Going Home Again
YOU CANNOT BE SERIOUS!
I just got an invitation to my 20-year high school reunion. How is that even possible? Just put me in a box and bury me already.
I've always managed to trick myself into thinking 1985 wasn't really that long ago. High school memories are still fresh, if a little exaggerrated. I never worried about the passing years, the gray hairs. I didn't bat an eye when I turned 30.
But 20 bleeping years? Ugh.
I never play the "I'm so old" card. I just don't feel it. Lord knows I don't act it. All a state of mind. Part of it is the fact that I, like many of my generation, purposely prolonged our adolescence. Or at least resisted getting tied down with family and responsibilities as early in life as our parents did. Consequently, my carefree days of "youth" really WEREN'T that long ago. But today...today I feel old.
Regardless, I pulled on my adult diapers, put my teeth in and went to the site for the reunion information. Of all the respondants--forty or so--I have a strong desire to see exactly one of them. And curiosity to see a couple others. The list does not include the half-dozen friends I still have from high school, none of which is interested in attending.
Schotty, in particular, has an interesting take on his lack of excitement. He wants high school to stay high school. When he thinks of people from those days--women, mostly--he wants to think of them the way they were, young and fresh and full of promise. Not the way they might be now, bitter, fat and balding. I can see the lure of that view.
But back to the one person on that list who I'd give up both eye teeth to hang out with again. Nade, we called him, and he is/was a folk hero. Goofy as hell, in looks and deed. A constant source of entertainment. A guy for whom we mounted a grass roots campaign to get him elected Homecoming King, a title for which he could not have been more ill-suited. We got him into the Court, anyway. He was equally unbelievable as a wrestler. One look at him--his muscle definition could be benignly judged as blob-like--and you'd have no idea. But he was quick as a mongoose, had incredible balance. And strode to the mat during every home meet to the strains of Metallica's "Seek & Destroy."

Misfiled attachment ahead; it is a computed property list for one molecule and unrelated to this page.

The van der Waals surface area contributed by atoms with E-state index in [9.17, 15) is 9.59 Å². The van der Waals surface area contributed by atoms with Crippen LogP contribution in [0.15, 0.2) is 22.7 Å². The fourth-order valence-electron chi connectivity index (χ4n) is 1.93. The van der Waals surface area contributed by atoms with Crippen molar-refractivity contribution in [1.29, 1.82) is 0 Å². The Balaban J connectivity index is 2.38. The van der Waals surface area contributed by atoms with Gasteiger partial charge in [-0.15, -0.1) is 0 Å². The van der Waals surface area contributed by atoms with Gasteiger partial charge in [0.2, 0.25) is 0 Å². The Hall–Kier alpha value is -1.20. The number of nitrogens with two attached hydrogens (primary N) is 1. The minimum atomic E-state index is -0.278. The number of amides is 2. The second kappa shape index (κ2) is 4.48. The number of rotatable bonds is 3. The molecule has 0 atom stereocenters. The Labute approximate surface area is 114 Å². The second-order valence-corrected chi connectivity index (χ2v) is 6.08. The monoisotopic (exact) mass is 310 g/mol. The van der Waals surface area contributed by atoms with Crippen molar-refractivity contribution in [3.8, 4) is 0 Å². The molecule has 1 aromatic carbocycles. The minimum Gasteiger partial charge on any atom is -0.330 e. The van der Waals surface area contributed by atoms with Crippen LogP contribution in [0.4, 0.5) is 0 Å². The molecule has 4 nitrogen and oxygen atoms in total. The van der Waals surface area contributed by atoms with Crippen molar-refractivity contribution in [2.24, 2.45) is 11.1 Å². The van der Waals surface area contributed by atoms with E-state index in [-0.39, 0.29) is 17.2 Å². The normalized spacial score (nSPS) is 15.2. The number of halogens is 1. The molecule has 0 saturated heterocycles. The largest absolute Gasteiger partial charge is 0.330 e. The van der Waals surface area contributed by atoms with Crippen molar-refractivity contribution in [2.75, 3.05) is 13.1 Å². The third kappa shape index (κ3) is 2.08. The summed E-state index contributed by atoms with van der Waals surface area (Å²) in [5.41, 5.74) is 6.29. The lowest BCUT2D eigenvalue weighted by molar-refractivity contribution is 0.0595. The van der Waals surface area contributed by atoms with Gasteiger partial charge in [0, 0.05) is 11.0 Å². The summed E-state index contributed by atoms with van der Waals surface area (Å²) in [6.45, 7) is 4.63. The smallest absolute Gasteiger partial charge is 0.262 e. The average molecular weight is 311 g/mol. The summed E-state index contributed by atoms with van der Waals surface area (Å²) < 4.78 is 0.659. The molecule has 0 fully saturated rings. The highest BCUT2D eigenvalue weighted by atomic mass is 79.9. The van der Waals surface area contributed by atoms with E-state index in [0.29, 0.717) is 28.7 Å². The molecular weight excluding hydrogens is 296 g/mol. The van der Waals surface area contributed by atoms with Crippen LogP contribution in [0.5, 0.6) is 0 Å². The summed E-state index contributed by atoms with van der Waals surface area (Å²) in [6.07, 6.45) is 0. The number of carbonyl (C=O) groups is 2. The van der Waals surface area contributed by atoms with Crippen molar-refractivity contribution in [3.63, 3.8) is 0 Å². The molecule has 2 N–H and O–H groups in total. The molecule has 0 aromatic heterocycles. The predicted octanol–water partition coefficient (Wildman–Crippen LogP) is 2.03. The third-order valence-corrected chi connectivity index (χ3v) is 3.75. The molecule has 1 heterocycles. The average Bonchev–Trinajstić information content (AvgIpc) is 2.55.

He made the state meet our senior year and my crew of four road-tripped to see him wrestle, drinking Bud every mile of the way. We loved that guy, man. And when he saw us show up, unannounced, he was genuinely moved. A cool moment.
Foremost in my memory today, however, is that Nade used to host the card games. Yes, the seeds of my poker odyssey were sown way back when. You read all these stories today about how poker's popularity is ruining the youth of today. Well, guess what? It was ruining the youth of yesterday, too. During the last couple years of high school, we'd play at least once a week. Usually more often than that. Almost always at Nade's house, which, owing to his 15 or 20 siblings (I lost count) had more comings and goings than a train station. We played a lot of Pee Wee, three-card low ball with two draws. Nickels on the first two betting rounds, dimes thereafter. Marsh showing down his Ace-Duece-Trey with his patented "You wheel you deal!"
One time, I was in such a hurry to get to the game that I dinged both our family vehicles, one into the other, while backing out of the driveway. After my stern parental talking-to, I still wrangled my way out of the house and into the game.
I remember my first bad beat, the brutal change of fortune on 7th street, Jackafee's flush trumping my trip aces, a hand I KNEW I was gonna win all along. I remember a weekend in San Luis Obispo, a few of us visiting college friends there, where I bested Swaff--the one among us universally considered a shark--to the tune of $25 on Friday night. And gave it all back to him on Saturday.
I used to lose a lot, in fact. I was there for fun, for the rush, perhaps even for the illicit qualities of the activity. Surely a nice Southern Baptist boy can earn some street cred in the poker game. Yes, I sing in the church choir, but LOOK! I'm also gambling.
Old, my ass. Fine, I'm 37. If that's old, so be it. But I'm sitting here with a grin on my face, easily recalling these moments, swimming in them.
I'd love to go to my reunion, get drunk, sit across the table from Nade, Swaff, Marsh and play a little nickel-dime Pee Wee.
Or, if they're amenable, some no limit. I've been practicing.